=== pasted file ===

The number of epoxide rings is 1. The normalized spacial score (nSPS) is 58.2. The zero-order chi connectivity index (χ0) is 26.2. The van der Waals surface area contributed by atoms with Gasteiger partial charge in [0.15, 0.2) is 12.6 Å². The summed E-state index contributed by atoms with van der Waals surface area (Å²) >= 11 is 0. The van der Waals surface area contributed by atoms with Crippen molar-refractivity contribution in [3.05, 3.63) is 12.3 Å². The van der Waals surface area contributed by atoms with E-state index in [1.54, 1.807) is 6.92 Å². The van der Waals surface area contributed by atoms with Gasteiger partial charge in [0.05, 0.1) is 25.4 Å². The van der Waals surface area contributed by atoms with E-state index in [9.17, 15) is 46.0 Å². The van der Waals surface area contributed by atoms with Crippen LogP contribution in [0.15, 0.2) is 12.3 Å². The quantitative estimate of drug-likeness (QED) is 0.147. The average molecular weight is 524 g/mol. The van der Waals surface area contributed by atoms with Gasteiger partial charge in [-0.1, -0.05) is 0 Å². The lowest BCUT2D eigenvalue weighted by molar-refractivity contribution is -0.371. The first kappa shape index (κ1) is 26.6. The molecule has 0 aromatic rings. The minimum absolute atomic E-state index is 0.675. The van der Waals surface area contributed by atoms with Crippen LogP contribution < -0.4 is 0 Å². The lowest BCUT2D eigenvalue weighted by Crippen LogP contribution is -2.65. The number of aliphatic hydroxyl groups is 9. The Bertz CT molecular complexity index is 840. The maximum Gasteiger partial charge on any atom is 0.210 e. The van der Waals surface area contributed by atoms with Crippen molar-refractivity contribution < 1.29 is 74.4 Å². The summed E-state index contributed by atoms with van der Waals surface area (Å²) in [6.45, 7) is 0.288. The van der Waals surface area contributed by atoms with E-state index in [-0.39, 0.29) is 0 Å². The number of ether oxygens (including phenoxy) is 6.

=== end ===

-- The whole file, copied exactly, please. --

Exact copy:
The number of epoxide rings is 1. The normalized spacial score (nSPS) is 58.2. The zero-order chi connectivity index (χ0) is 26.2. The van der Waals surface area contributed by atoms with Gasteiger partial charge in [0.15, 0.2) is 12.6 Å². The summed E-state index contributed by atoms with van der Waals surface area (Å²) >= 11 is 0. The van der Waals surface area contributed by atoms with Crippen molar-refractivity contribution in [3.05, 3.63) is 12.3 Å². The van der Waals surface area contributed by atoms with E-state index in [1.54, 1.807) is 6.92 Å². The van der Waals surface area contributed by atoms with Gasteiger partial charge in [0.05, 0.1) is 25.4 Å². The van der Waals surface area contributed by atoms with E-state index in [9.17, 15) is 46.0 Å². The van der Waals surface area contributed by atoms with Crippen LogP contribution in [0.15, 0.2) is 12.3 Å². The quantitative estimate of drug-likeness (QED) is 0.147. The average molecular weight is 524 g/mol. The van der Waals surface area contributed by atoms with Gasteiger partial charge in [-0.1, -0.05) is 0 Å². The lowest BCUT2D eigenvalue weighted by molar-refractivity contribution is -0.371. The first kappa shape index (κ1) is 26.6. The molecule has 0 aromatic rings. The minimum absolute atomic E-state index is 0.675. The van der Waals surface area contributed by atoms with Crippen LogP contribution < -0.4 is 0 Å². The lowest BCUT2D eigenvalue weighted by Crippen LogP contribution is -2.65. The number of aliphatic hydroxyl groups is 9. The Bertz CT molecular complexity index is 840. The maximum Gasteiger partial charge on any atom is 0.210 e. The van der Waals surface area contributed by atoms with Crippen molar-refractivity contribution < 1.29 is 74.4 Å². The summed E-state index contributed by atoms with van der Waals surface area (Å²) in [6.45, 7) is 0.288. The van der Waals surface area contributed by atoms with E-state index in [-0.39, 0.29) is 0 Å². The number of ether oxygens (including phenoxy) is 6.